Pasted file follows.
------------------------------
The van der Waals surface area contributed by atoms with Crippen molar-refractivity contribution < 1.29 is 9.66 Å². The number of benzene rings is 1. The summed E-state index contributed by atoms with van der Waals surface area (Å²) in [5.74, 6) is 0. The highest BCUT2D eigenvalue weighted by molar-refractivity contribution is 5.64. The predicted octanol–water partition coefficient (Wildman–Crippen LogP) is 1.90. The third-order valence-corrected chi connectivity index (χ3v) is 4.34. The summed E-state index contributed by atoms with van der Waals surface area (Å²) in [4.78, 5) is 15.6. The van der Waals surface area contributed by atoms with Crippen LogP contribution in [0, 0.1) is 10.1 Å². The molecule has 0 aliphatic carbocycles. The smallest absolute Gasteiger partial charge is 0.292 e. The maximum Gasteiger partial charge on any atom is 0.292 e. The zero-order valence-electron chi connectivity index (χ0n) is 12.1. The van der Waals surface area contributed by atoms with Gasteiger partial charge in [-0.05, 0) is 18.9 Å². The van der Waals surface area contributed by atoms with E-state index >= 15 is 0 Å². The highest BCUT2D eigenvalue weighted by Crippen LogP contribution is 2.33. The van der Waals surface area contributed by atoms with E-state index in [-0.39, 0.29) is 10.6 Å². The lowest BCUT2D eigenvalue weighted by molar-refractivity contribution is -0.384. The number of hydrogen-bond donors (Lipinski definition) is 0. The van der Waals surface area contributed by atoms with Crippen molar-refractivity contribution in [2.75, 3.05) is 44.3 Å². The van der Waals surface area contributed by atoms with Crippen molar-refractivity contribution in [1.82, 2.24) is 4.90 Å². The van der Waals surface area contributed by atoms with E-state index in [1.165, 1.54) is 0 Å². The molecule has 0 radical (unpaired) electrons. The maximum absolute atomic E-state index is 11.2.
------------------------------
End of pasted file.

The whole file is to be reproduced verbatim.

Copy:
The van der Waals surface area contributed by atoms with Crippen molar-refractivity contribution < 1.29 is 9.66 Å². The number of benzene rings is 1. The summed E-state index contributed by atoms with van der Waals surface area (Å²) in [5.74, 6) is 0. The highest BCUT2D eigenvalue weighted by molar-refractivity contribution is 5.64. The predicted octanol–water partition coefficient (Wildman–Crippen LogP) is 1.90. The third-order valence-corrected chi connectivity index (χ3v) is 4.34. The summed E-state index contributed by atoms with van der Waals surface area (Å²) in [4.78, 5) is 15.6. The van der Waals surface area contributed by atoms with Crippen LogP contribution in [0, 0.1) is 10.1 Å². The molecule has 0 aliphatic carbocycles. The smallest absolute Gasteiger partial charge is 0.292 e. The maximum Gasteiger partial charge on any atom is 0.292 e. The zero-order valence-electron chi connectivity index (χ0n) is 12.1. The van der Waals surface area contributed by atoms with Gasteiger partial charge in [-0.05, 0) is 18.9 Å². The van der Waals surface area contributed by atoms with E-state index >= 15 is 0 Å². The highest BCUT2D eigenvalue weighted by Crippen LogP contribution is 2.33. The van der Waals surface area contributed by atoms with E-state index in [-0.39, 0.29) is 10.6 Å². The lowest BCUT2D eigenvalue weighted by molar-refractivity contribution is -0.384. The number of hydrogen-bond donors (Lipinski definition) is 0. The van der Waals surface area contributed by atoms with Crippen molar-refractivity contribution in [2.75, 3.05) is 44.3 Å². The van der Waals surface area contributed by atoms with Crippen molar-refractivity contribution in [1.82, 2.24) is 4.90 Å². The van der Waals surface area contributed by atoms with E-state index in [1.165, 1.54) is 0 Å². The molecule has 0 radical (unpaired) electrons. The maximum absolute atomic E-state index is 11.2.